4 charts show what the travel industry looks like 2 years into the Covid pandemic


After a year of heavy losses, the travel industry is finally showing some signs of bouncing back — even as the emergence of the Covid-19 omicron variant has led some countries to tighten their borders again.

Increased vaccination rates, pent-up demand and accumulated savings helped spur demand for global tourism through 2021 as nationwide lockdowns eased and countries rolled back border restrictions.

Here are four charts that show what the travel industry looks like two years into the Covid pandemic.

Regional recoveries

Travel recovery has remained uneven across regions, according to an analysis by travel news and research firm Skift.

Using an index of over 50 different indicators, the analysis measured recovery across different regions — compared to where the industry was in 2019 before the pandemic. Those indicators include travel searches, as well as hotel occupancy rates, revenues per night and cancellations.

“What we have found is that there is a very strong correlation between the number of new Covid cases and travel’s recovery,” said Wouter Geerts, senior research analyst at Skift.

“When cases increase, borders tend to close, local lockdowns go into effect, and travel sees a significant and almost immediate drop,” he said.

North American countries such as the U.S. and Mexico have remained “more open” and that helped their tourism industries, said the analyst. In contrast, “zero Covid” strategies across Asia have suppressed travel until recently, Geerts said, referring to the approach where countries impose mass lockdowns, extensive testing and strict restrictions even if only a few cases are detected.

In recent weeks, multiple countries including the U.S., Canada, the U.K. and Singapore moved to restrict travel from southern Africa after the World Health Organization labeled omicron — a Covid-19 strain that was first discovered in South Africa — a variant of concern.

Airlines’ losses

Global revenue passenger kilometers (RPK) are expected to increase this year, but only to around 40% of pre-Covid levels, said IATA. RPK is an airline industry metric that shows the number of kilometers traveled by paying passengers. 

Fitch Ratings lowered its global RPK forecasts for 2021 and 2022, citing a slower than expected rebound in international traffic and constrained business travel. The agency warned that operating conditions for airlines will remain volatile with the emergence of omicron.

“While it is too early to assess the effects of the Omicron, additional waves of infections and policy responses could lead to travel restrictions and stalled or temporary declines in traffic,” Fitch said in a November report.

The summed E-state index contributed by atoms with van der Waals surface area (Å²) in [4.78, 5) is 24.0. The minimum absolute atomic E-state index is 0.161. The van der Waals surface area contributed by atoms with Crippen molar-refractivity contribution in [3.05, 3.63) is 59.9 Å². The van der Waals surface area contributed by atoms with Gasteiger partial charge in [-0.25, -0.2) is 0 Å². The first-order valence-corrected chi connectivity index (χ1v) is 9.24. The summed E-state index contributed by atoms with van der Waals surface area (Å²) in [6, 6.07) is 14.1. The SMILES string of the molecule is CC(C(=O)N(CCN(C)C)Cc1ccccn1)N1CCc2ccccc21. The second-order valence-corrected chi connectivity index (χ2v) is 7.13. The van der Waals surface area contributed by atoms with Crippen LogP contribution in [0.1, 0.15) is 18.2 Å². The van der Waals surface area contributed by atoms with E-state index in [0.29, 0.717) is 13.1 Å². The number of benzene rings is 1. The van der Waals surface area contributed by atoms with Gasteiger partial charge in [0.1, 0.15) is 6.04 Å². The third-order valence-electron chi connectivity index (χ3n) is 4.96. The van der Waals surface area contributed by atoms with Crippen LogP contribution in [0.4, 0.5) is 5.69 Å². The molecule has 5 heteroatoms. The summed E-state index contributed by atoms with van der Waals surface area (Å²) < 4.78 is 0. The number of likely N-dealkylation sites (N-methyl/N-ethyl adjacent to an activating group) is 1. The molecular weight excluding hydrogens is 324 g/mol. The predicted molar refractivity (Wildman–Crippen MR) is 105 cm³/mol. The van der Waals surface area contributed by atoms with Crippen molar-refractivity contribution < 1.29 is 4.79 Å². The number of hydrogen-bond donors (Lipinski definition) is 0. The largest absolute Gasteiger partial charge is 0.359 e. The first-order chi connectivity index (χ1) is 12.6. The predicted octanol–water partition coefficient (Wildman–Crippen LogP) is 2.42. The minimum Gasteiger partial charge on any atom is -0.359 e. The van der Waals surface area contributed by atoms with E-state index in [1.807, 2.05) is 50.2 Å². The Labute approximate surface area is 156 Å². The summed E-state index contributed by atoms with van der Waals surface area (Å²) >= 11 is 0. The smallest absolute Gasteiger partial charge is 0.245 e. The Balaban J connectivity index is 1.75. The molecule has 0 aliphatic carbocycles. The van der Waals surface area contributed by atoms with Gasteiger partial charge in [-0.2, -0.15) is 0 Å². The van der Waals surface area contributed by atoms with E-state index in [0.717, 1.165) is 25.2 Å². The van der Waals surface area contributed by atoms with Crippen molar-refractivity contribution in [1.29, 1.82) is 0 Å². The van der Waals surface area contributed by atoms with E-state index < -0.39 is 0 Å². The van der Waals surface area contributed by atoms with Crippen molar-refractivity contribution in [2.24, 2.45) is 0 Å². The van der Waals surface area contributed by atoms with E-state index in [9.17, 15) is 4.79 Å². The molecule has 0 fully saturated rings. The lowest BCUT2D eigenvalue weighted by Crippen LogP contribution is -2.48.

But next year, North America could become the only region where airlines turn profitable, said IATA.

Hotel bookings

The Middle East recovered most significantly, with hotel bookings from January to October 2021 only 13% below the same period in 2019, according to the data.

High vaccination rates coinciding with peak European travel seasons were a main contributor to the recovery in the Middle East, said Mike Tansey, managing director of growth markets travel at consultancy Accenture. Europe is a major source of visitors to the Middle East.

“Middle Eastern countries are close to top of the league in terms of vaccination rates, leading to the region benefitting among the fastest from the travel upswing,” he told CNBC.

Travel outlook for 2022

While the pandemic isn’t over, some in the travel industry are optimistic about a rebound in tourism.

Governments have taken “very encouraging actions” to revive travel, said Choo Pin Ang, managing director for Asia at online travel portal Expedia. He cited the examples of Thailand and Malaysia where steps have been taken to allow more travel.

“For 2022, the outlook is a lot more positive,” Choo told CNBC’s “Capital Connection” in October.

Researchers at travel site surveyed more than 24,000 adults in August, and asked about their travel intentions and priorities in 2022.

One main difference in the survey outcome compared to last year’s survey was related to remote work, said Nuno Guerreiro, regional director for South Asia Pacific at

Most travelers — about 59% — would opt for shorter vacations if it means they can completely switch off from work instead of working remotely while on vacation, he said.

The travel industry remains under “significant pressure” as countries grapple with ongoing Covid outbreaks, said Guerreiro. But the key takeaway is that “travel remains fundamental to people’s lives,” he told CNBC.

— CNBC’s Yen Nee Lee contributed to this report.

This article was originally published on CNBC